As policymakers continue to respond to the coronavirus pandemic, it is more important than ever to weigh the consequences of their public health decisions on jobs and livelihoods. The adage that “the treatment is worse than the disease” comes to mind when considering the lockdown’s effect on the economy.

Take, for example, the findings of a recent working paper by the World Bank, titled “Survival of Firms during Economic Crisis.” It estimates that “in a hypothetical scenario fashioned after the current pandemic period—where firms have no revenues due to a lockdown or collapsed demand,” an average retail firm may have retained only as many earnings and other sources of financing to last as little as eight weeks.

Manufacturing firms are typically better positioned, with resources sufficient to last between 19 and 38 weeks.

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Analyzing about 7,000 firms in selected countries across the globe, the World Bank’s research points out:

In the current pandemic, governments rightly focus on dealing with the health aspects first, and only then on the recovery of the economy once the immediate danger of the pandemic is over. In the meantime, businesses are rapidly running out of cash.

In the United States, half of small firms—those with fewer than 500 employees—have cash reserves for less than a month, and another quarter of businesses may run out of cash in two months. For service industries, the period to illiquidity is even shorter.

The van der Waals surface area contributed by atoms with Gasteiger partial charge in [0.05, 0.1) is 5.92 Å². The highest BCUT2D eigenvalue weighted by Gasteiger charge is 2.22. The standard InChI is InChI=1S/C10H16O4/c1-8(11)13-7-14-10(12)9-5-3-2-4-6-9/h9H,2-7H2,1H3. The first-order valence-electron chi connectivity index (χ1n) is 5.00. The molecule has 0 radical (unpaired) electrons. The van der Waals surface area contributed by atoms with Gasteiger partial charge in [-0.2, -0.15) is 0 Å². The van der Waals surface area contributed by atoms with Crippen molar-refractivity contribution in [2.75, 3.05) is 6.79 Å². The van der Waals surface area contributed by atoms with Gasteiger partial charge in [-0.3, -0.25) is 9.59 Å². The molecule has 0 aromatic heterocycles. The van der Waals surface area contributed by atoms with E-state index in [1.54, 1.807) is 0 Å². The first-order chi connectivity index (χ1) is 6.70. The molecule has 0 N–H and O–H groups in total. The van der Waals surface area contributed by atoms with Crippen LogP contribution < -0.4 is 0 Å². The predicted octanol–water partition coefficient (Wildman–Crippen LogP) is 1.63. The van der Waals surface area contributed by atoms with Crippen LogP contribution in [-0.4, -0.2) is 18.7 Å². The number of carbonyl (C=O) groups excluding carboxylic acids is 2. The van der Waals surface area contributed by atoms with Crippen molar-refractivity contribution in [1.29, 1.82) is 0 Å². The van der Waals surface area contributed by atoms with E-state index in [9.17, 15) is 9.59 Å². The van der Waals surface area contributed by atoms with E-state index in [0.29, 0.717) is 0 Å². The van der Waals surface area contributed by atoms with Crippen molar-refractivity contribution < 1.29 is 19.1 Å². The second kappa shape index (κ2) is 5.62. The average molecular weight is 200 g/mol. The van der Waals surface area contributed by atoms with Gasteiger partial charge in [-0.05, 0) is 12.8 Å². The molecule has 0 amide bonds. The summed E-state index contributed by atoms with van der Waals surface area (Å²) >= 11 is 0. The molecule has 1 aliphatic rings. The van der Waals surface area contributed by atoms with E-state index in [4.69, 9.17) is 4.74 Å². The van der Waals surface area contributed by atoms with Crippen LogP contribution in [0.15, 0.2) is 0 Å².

Given the severe economic and financial problems associated with lockdowns, it is vital that governments approach public policy decisions with a clear understanding of what’s at stake.

It would be helpful for them to remember that keeping the economy as resilient as possible—both at the macro and micro level—and protecting public health are not mutually exclusive.

This is made clear in a new Heritage Foundation special report that looks into the coronavirus responses of 11 countries, with varying levels of economic freedom, to better understand which policy choices might have been more practically effective than others.

The available evidence suggests that complete lockdowns, such as those implemented in Italy and Norway, are no more effective from a health point of view than the more targeted approaches taken in other countries, such as in Iceland and South Korea, but cause far more economic disruption.

That means, as Heritage research has underscored, governments can achieve superior results by avoiding blanket lockdowns while focusing on hot spots, protecting the elderly and most vulnerable, utilizing isolation centers to prevent the virus from spreading, taking advantage of contact tracing, and engaging in appropriate testing.

Given the dire firm survival statistics reported in the World Bank study, it is more important than ever for governments to engage in such “smart reopening.”

Government-mandated lockdowns and political stimulus were thought to be the quick and easy solutions. However, we now know that they are not the best, either in controlling the spread of the disease or maintaining people’s livelihoods.